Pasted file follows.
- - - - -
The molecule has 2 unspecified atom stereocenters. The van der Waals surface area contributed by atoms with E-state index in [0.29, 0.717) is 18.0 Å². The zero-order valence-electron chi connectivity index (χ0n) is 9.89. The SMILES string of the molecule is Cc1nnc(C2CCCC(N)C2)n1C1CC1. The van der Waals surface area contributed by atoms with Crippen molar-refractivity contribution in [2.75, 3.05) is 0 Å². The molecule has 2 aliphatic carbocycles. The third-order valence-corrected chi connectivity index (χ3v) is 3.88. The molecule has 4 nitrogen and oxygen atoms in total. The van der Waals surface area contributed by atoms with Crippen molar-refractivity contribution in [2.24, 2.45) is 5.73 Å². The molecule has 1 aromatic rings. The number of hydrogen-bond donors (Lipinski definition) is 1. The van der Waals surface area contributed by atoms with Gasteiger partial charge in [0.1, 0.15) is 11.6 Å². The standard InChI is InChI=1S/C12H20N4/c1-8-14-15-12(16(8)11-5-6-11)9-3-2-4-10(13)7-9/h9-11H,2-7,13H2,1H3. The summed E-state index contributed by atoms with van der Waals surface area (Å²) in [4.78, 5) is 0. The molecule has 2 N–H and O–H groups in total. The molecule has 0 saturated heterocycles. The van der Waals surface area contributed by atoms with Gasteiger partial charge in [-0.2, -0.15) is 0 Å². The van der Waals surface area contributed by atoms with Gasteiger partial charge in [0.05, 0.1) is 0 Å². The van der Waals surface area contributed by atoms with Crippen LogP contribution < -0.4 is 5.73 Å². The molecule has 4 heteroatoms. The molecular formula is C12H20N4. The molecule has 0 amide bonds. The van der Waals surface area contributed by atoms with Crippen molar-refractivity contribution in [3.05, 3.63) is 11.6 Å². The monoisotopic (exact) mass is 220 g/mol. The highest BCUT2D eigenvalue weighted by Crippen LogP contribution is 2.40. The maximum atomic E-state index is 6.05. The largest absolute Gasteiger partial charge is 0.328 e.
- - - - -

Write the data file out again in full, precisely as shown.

The molecule has 2 unspecified atom stereocenters. The van der Waals surface area contributed by atoms with E-state index in [0.29, 0.717) is 18.0 Å². The zero-order valence-electron chi connectivity index (χ0n) is 9.89. The SMILES string of the molecule is Cc1nnc(C2CCCC(N)C2)n1C1CC1. The van der Waals surface area contributed by atoms with Crippen molar-refractivity contribution in [2.75, 3.05) is 0 Å². The molecule has 2 aliphatic carbocycles. The third-order valence-corrected chi connectivity index (χ3v) is 3.88. The molecule has 4 nitrogen and oxygen atoms in total. The van der Waals surface area contributed by atoms with Crippen molar-refractivity contribution in [2.24, 2.45) is 5.73 Å². The molecule has 1 aromatic rings. The number of hydrogen-bond donors (Lipinski definition) is 1. The van der Waals surface area contributed by atoms with Gasteiger partial charge in [0.1, 0.15) is 11.6 Å². The standard InChI is InChI=1S/C12H20N4/c1-8-14-15-12(16(8)11-5-6-11)9-3-2-4-10(13)7-9/h9-11H,2-7,13H2,1H3. The summed E-state index contributed by atoms with van der Waals surface area (Å²) in [4.78, 5) is 0. The molecule has 2 N–H and O–H groups in total. The molecule has 0 saturated heterocycles. The van der Waals surface area contributed by atoms with Gasteiger partial charge in [-0.2, -0.15) is 0 Å². The van der Waals surface area contributed by atoms with Gasteiger partial charge in [0.05, 0.1) is 0 Å². The van der Waals surface area contributed by atoms with Crippen LogP contribution < -0.4 is 5.73 Å². The molecule has 4 heteroatoms. The molecular formula is C12H20N4. The molecule has 0 amide bonds. The van der Waals surface area contributed by atoms with Crippen molar-refractivity contribution in [3.05, 3.63) is 11.6 Å². The monoisotopic (exact) mass is 220 g/mol. The highest BCUT2D eigenvalue weighted by Crippen LogP contribution is 2.40. The maximum atomic E-state index is 6.05. The largest absolute Gasteiger partial charge is 0.328 e.